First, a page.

Beef Bourguignon Isn't the Only Reason to Put Red Meat on Your Menu
8 minute read
Red meat has a bad reputation compared to leaner sources of protein, like poultry and fish. Unfortunately, so much focus has been on the negative side of red meat that we are missing out on all the good that goes with it.
Beef, in particular, is full of benefits and great taste, which makes it a source of protein that you don’t want miss. While moderation is always key, red meat isn’t usually something you want to cut out of your diet entirely.
Here’s a great recipe to use for your next red meat meal. But first, here’s why, red meat should probably stay on your menu.
Beef is mostly composed of high-quality protein, an important part of any meal, that contains all eight of the essential amino acids you need for health and maintenance. Sources of protein can vary when it comes to these amino acids and the quality in beef happens to be one of the most complete sources out there.
Including beef as part of your regular diet is, as some studies have pointed out, essential in order to maintain optimal protein levels and to support growth and repair of muscles.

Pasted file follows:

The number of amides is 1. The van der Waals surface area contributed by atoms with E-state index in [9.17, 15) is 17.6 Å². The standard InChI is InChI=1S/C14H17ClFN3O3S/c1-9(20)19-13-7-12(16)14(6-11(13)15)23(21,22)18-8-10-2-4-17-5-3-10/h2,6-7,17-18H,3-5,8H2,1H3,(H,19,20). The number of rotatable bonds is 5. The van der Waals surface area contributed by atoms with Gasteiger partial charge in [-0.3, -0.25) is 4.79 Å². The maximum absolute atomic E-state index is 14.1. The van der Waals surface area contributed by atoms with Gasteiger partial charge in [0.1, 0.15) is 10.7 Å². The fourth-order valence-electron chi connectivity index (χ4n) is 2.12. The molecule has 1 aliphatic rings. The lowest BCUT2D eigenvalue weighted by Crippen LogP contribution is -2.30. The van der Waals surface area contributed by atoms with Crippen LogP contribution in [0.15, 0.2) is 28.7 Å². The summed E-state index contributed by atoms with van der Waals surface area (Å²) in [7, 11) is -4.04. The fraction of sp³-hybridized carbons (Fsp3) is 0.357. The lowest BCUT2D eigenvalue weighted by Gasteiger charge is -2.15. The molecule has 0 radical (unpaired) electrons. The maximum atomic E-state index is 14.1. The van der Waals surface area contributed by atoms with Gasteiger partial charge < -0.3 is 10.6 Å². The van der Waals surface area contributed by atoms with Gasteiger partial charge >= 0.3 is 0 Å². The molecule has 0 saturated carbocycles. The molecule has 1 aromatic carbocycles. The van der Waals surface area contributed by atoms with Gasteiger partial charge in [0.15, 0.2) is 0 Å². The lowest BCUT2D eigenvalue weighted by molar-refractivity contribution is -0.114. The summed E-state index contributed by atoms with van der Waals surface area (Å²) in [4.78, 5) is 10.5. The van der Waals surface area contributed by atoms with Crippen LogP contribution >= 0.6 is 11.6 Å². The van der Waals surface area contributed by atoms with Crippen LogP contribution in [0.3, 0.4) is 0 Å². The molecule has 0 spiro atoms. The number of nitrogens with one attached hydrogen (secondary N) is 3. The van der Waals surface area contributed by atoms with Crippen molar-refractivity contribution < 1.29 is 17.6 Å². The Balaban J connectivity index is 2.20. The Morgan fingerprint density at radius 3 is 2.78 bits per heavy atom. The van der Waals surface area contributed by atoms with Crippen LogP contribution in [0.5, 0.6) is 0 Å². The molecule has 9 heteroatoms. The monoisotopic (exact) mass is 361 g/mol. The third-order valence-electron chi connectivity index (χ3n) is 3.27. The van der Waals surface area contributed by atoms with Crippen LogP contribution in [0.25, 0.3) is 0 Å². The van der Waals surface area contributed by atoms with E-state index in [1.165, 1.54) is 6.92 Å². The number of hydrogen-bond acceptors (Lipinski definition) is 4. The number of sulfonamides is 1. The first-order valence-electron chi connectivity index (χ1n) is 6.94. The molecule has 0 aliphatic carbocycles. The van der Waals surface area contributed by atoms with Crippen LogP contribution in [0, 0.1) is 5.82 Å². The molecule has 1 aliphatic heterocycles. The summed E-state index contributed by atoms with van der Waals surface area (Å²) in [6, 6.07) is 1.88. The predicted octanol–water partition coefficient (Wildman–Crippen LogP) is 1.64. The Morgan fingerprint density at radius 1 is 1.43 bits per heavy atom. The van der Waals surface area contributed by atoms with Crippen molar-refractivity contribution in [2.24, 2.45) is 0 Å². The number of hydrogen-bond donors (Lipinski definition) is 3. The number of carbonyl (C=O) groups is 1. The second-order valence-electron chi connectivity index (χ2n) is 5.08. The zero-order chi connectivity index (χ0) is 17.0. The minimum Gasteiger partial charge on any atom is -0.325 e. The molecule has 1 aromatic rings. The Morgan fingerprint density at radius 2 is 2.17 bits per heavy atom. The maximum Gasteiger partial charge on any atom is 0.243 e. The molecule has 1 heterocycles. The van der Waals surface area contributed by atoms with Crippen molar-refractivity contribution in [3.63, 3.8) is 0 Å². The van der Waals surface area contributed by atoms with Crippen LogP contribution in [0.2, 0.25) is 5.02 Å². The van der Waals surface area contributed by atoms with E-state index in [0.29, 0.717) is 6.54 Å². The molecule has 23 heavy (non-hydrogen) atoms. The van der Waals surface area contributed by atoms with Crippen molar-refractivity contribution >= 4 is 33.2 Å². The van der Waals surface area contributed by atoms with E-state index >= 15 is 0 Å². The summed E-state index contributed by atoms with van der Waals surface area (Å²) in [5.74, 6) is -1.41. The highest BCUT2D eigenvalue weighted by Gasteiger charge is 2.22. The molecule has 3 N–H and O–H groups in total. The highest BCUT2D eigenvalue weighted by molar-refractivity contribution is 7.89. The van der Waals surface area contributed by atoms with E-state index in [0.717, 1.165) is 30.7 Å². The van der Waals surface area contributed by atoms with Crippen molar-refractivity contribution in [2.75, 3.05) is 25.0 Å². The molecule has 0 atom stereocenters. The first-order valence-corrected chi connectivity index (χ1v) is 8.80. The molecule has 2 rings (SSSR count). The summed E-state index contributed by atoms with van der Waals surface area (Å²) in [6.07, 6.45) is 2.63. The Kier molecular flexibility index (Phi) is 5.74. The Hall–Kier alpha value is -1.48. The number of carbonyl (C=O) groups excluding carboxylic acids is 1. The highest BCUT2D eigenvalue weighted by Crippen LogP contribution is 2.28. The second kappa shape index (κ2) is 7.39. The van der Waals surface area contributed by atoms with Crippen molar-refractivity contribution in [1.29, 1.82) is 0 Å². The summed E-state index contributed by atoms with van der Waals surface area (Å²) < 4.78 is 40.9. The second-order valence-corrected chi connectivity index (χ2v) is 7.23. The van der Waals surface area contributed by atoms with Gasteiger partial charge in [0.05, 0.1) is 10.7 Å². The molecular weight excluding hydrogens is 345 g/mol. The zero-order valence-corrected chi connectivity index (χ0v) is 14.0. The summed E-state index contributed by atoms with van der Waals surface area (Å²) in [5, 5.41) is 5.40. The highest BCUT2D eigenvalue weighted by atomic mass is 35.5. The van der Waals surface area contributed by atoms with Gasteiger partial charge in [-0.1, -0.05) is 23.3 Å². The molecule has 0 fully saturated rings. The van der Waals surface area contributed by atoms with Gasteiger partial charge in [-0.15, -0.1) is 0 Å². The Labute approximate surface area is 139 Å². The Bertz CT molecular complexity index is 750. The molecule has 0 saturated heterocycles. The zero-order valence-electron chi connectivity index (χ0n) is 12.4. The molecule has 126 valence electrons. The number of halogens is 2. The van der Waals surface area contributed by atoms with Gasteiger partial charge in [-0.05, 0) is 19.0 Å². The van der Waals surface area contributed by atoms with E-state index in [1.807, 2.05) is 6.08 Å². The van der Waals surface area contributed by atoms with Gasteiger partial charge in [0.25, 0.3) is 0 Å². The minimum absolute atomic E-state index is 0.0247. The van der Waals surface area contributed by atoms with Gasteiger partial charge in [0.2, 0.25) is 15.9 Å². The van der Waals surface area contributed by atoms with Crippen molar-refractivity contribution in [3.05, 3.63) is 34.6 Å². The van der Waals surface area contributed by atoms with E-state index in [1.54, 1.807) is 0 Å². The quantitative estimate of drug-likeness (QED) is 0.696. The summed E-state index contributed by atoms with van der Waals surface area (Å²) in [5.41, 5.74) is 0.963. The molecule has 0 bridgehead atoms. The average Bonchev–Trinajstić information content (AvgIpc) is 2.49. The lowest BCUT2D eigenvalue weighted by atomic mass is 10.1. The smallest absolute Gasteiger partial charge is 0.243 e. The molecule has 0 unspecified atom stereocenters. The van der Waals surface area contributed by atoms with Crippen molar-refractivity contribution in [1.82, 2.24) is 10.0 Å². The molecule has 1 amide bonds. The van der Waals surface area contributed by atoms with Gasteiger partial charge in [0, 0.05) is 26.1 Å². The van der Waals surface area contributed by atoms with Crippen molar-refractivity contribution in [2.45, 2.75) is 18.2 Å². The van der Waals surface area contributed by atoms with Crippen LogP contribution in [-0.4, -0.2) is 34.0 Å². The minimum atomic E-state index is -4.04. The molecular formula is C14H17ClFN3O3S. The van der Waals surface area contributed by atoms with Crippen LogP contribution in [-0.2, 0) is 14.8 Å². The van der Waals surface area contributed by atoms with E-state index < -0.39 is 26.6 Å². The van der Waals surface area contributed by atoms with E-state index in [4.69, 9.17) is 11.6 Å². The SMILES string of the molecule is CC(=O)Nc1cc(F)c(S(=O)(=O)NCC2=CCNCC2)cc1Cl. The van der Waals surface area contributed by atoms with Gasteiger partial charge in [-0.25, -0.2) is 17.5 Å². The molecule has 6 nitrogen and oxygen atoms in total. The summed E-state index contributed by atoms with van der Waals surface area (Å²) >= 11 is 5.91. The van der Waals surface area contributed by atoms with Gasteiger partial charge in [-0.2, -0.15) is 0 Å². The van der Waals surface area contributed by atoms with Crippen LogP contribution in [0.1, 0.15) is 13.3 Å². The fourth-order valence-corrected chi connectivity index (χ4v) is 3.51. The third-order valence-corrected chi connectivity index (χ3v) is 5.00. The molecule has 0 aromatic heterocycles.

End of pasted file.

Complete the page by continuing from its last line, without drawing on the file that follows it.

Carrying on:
Typically it is the higher fat content of beef that causes people to opt for poultry or fish. However, different cuts of beef contain varied amounts of fat. It is possible to get leaner servings.
| Related: Grass-Fed Beef vs. Grain-Fed—Differences and Benefits |
The benefit of the fat is that it gives beef more flavor. With more flavor, though, comes a higher calorie count, and you should be counting your calories. Because of this, it is recommended to eat beef in moderation but not to cut it from your diet completely.
The fat from beef is also known as ruminant trans-fat, and this naturally occurring fat, even though it is a type of trans fat, is actually considered to be healthy.
You need to be aware of industrially-created trans fats because those are not good for you. The natural trans fat, however, comes with several important health benefits including weight loss.